Abstract Title

The Utility of Curcumin as a Regenerative Aid in the Invertebrate Amphioxus

Additional Funding Sources

This project is supported by a 2020-2021 STEM Undergraduate Research Grant from the Higher Education Research Council and an Institutional Development Award (IDeA) from the National Institute of General Medical Sciences of the National Institutes of Health under Grant No. P20GM103408.

Abstract

The invertebrate amphioxus obtain the ability to regenerate their posterior tail end after damage or loss. To increase this rate of regeneration, the chemical compound curcumin was added to the experimental tank as it contains anti-microbial, anti-inflammatory, and wound healing properties. For 4 weeks, 6 individuals in the control tank and 6 individuals in the curcumin tank were maintained at proper salinity and temperature, fed every 3 days, and photographed every 7 days to track growth. The results indicated there was no significant difference in growth between control and experimental groups, however trends of a higher mean growth can be seen in the experimental group.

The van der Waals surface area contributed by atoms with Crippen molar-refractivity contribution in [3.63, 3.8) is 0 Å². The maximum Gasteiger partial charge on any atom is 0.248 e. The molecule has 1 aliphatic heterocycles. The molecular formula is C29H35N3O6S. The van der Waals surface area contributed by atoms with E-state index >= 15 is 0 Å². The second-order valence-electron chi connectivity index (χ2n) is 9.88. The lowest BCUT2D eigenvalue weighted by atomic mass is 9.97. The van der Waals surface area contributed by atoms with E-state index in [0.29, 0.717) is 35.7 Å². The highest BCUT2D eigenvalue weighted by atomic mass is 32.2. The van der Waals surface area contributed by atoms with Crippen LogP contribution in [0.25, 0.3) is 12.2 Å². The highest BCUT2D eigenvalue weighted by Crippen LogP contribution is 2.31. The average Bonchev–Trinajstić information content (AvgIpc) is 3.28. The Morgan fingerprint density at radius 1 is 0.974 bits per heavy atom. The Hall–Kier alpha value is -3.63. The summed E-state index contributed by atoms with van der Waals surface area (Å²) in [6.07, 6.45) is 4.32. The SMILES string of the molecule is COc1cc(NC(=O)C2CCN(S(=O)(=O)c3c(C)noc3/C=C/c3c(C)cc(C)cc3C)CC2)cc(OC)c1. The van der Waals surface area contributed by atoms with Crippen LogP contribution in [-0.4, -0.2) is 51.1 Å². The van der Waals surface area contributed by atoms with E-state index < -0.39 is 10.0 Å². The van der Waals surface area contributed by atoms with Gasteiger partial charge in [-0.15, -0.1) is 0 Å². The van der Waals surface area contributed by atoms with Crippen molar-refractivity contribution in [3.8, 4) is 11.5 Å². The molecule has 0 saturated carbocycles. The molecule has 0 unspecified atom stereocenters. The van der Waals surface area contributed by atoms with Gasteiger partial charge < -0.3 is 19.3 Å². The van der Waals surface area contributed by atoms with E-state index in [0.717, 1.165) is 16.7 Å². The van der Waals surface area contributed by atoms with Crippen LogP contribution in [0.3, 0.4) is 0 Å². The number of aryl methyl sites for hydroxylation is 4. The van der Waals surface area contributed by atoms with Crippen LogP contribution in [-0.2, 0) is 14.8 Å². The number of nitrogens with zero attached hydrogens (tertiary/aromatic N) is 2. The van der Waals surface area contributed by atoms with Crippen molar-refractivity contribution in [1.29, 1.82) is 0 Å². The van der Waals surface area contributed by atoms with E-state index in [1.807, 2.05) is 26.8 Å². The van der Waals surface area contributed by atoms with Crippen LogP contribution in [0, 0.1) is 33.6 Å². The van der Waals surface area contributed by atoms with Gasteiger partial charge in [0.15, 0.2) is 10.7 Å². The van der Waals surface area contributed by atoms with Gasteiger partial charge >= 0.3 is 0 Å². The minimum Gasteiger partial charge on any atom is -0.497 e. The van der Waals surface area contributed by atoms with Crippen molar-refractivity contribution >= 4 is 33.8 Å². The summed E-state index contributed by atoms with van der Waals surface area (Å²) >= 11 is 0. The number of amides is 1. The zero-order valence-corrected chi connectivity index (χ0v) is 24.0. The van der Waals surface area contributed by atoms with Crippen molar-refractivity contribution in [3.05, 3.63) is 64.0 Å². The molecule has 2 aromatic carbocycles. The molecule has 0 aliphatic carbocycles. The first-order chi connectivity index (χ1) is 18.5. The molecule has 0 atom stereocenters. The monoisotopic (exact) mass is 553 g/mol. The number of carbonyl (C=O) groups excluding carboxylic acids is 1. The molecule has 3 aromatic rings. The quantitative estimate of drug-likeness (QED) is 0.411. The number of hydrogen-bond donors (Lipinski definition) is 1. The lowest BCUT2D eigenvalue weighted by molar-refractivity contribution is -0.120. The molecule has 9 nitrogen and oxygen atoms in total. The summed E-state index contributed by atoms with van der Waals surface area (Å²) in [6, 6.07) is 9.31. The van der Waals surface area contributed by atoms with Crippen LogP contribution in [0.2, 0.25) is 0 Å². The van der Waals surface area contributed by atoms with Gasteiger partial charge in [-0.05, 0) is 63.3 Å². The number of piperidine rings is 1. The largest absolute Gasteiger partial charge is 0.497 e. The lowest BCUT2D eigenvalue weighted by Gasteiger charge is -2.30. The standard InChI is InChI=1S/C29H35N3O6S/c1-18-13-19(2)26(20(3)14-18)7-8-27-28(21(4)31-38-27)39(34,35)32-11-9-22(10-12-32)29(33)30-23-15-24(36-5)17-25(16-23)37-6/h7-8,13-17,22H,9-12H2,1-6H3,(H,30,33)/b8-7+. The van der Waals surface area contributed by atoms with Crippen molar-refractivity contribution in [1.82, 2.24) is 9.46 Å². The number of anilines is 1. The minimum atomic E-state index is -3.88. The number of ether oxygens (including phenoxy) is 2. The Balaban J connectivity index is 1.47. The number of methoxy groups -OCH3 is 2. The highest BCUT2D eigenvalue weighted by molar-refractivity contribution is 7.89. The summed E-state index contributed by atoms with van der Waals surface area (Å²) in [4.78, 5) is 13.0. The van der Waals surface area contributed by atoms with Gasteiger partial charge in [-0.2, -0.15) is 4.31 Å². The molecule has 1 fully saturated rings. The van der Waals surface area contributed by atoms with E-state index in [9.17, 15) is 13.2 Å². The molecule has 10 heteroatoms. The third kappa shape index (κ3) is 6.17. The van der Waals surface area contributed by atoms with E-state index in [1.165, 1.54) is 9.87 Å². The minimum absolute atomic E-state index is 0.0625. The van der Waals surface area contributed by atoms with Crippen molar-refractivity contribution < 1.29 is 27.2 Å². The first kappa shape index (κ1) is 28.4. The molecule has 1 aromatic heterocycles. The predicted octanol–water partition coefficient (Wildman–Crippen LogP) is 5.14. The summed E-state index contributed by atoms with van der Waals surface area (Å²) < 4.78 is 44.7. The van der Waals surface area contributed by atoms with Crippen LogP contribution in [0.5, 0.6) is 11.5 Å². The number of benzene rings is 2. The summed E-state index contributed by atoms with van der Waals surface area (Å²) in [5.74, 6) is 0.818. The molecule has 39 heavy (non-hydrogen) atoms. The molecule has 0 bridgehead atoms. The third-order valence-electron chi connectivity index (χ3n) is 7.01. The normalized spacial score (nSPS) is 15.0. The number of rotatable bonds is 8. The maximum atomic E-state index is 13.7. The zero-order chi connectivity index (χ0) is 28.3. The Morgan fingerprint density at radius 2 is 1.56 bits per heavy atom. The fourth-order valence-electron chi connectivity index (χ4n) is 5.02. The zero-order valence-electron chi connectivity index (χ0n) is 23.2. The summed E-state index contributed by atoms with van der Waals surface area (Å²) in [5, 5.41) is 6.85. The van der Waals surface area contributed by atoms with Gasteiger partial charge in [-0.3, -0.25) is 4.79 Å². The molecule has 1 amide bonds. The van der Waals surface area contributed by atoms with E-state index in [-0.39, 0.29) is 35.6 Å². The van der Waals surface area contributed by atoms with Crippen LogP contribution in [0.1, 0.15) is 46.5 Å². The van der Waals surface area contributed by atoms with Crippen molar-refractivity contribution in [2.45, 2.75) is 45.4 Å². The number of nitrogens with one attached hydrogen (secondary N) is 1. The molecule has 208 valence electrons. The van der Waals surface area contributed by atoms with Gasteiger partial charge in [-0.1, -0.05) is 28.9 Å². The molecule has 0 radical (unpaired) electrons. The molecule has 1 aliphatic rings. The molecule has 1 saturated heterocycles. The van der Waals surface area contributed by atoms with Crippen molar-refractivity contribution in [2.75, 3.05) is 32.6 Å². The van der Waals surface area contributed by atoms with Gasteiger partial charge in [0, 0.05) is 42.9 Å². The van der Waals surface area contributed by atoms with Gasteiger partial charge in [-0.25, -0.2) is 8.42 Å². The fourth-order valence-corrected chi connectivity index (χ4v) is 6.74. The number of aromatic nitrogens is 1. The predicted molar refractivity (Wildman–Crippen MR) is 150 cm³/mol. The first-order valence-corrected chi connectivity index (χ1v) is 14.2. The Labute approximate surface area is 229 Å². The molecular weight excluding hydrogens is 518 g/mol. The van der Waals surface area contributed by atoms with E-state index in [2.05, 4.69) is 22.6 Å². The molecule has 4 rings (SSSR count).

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The Utility of Curcumin as a Regenerative Aid in the Invertebrate Amphioxus

The invertebrate amphioxus obtain the ability to regenerate their posterior tail end after damage or loss. To increase this rate of regeneration, the chemical compound curcumin was added to the experimental tank as it contains anti-microbial, anti-inflammatory, and wound healing properties. For 4 weeks, 6 individuals in the control tank and 6 individuals in the curcumin tank were maintained at proper salinity and temperature, fed every 3 days, and photographed every 7 days to track growth. The results indicated there was no significant difference in growth between control and experimental groups, however trends of a higher mean growth can be seen in the experimental group.